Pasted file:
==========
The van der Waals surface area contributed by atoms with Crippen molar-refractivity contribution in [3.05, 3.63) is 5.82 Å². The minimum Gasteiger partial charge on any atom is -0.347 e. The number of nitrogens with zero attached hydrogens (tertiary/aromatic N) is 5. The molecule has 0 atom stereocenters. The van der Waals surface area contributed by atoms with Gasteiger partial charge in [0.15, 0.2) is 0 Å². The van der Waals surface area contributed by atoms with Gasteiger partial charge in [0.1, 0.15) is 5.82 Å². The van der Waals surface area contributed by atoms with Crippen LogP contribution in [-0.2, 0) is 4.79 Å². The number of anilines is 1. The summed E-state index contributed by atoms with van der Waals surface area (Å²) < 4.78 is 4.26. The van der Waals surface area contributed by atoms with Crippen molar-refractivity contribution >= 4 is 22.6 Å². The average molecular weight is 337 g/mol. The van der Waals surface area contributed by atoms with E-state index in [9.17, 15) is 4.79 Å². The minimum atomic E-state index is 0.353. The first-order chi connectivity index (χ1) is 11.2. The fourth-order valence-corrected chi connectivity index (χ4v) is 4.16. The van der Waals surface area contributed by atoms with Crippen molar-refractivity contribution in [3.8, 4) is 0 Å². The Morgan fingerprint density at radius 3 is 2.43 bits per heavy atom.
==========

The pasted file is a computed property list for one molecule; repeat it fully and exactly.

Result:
The van der Waals surface area contributed by atoms with Crippen molar-refractivity contribution in [3.05, 3.63) is 5.82 Å². The minimum Gasteiger partial charge on any atom is -0.347 e. The number of nitrogens with zero attached hydrogens (tertiary/aromatic N) is 5. The molecule has 0 atom stereocenters. The van der Waals surface area contributed by atoms with Gasteiger partial charge in [0.15, 0.2) is 0 Å². The van der Waals surface area contributed by atoms with Gasteiger partial charge in [0.1, 0.15) is 5.82 Å². The van der Waals surface area contributed by atoms with Crippen LogP contribution in [-0.2, 0) is 4.79 Å². The number of anilines is 1. The summed E-state index contributed by atoms with van der Waals surface area (Å²) < 4.78 is 4.26. The van der Waals surface area contributed by atoms with Crippen molar-refractivity contribution >= 4 is 22.6 Å². The average molecular weight is 337 g/mol. The van der Waals surface area contributed by atoms with E-state index in [9.17, 15) is 4.79 Å². The minimum atomic E-state index is 0.353. The first-order chi connectivity index (χ1) is 11.2. The fourth-order valence-corrected chi connectivity index (χ4v) is 4.16. The van der Waals surface area contributed by atoms with Crippen molar-refractivity contribution in [3.8, 4) is 0 Å². The Morgan fingerprint density at radius 3 is 2.43 bits per heavy atom.